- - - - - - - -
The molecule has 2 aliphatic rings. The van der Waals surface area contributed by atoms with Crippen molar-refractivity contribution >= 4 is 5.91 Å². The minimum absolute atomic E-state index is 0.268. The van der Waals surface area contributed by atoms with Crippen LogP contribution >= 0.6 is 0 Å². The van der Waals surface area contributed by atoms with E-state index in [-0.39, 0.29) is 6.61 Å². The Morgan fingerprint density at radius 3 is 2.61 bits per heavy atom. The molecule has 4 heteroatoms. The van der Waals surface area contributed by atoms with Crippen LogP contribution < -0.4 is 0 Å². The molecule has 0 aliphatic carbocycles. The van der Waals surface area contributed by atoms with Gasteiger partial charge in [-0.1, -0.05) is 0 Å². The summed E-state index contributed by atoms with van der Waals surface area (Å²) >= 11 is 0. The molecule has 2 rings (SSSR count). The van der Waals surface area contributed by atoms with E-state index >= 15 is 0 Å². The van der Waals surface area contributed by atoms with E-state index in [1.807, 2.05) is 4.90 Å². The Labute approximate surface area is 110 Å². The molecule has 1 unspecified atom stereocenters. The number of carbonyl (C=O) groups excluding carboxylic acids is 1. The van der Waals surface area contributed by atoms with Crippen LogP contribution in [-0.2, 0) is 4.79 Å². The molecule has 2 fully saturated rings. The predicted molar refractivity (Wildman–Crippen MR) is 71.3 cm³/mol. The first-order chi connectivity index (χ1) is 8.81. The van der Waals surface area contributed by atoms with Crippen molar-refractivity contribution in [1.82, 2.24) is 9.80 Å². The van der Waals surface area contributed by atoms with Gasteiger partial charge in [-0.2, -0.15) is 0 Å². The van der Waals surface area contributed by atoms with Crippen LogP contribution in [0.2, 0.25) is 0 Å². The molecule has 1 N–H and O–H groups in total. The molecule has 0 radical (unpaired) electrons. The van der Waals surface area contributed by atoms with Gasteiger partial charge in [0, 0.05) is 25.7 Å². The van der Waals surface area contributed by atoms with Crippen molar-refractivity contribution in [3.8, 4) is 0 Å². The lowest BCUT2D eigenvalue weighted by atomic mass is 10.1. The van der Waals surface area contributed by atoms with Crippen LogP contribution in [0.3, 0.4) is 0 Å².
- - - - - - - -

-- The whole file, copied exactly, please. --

The molecule has 2 aliphatic rings. The van der Waals surface area contributed by atoms with Crippen molar-refractivity contribution >= 4 is 5.91 Å². The minimum absolute atomic E-state index is 0.268. The van der Waals surface area contributed by atoms with Crippen LogP contribution >= 0.6 is 0 Å². The van der Waals surface area contributed by atoms with E-state index in [-0.39, 0.29) is 6.61 Å². The Morgan fingerprint density at radius 3 is 2.61 bits per heavy atom. The molecule has 4 heteroatoms. The van der Waals surface area contributed by atoms with Crippen LogP contribution < -0.4 is 0 Å². The molecule has 0 aliphatic carbocycles. The van der Waals surface area contributed by atoms with Gasteiger partial charge in [-0.1, -0.05) is 0 Å². The summed E-state index contributed by atoms with van der Waals surface area (Å²) >= 11 is 0. The molecule has 2 rings (SSSR count). The van der Waals surface area contributed by atoms with E-state index >= 15 is 0 Å². The van der Waals surface area contributed by atoms with E-state index in [1.807, 2.05) is 4.90 Å². The Labute approximate surface area is 110 Å². The molecule has 1 unspecified atom stereocenters. The number of carbonyl (C=O) groups excluding carboxylic acids is 1. The van der Waals surface area contributed by atoms with Crippen LogP contribution in [-0.2, 0) is 4.79 Å². The molecule has 2 fully saturated rings. The predicted molar refractivity (Wildman–Crippen MR) is 71.3 cm³/mol. The first-order chi connectivity index (χ1) is 8.81. The van der Waals surface area contributed by atoms with Crippen molar-refractivity contribution in [1.82, 2.24) is 9.80 Å². The van der Waals surface area contributed by atoms with Gasteiger partial charge in [-0.2, -0.15) is 0 Å². The van der Waals surface area contributed by atoms with Crippen LogP contribution in [0.2, 0.25) is 0 Å². The molecule has 1 N–H and O–H groups in total. The molecule has 0 radical (unpaired) electrons. The van der Waals surface area contributed by atoms with Gasteiger partial charge in [0, 0.05) is 25.7 Å². The van der Waals surface area contributed by atoms with Crippen molar-refractivity contribution in [3.8, 4) is 0 Å². The lowest BCUT2D eigenvalue weighted by atomic mass is 10.1. The van der Waals surface area contributed by atoms with Crippen LogP contribution in [0.3, 0.4) is 0 Å².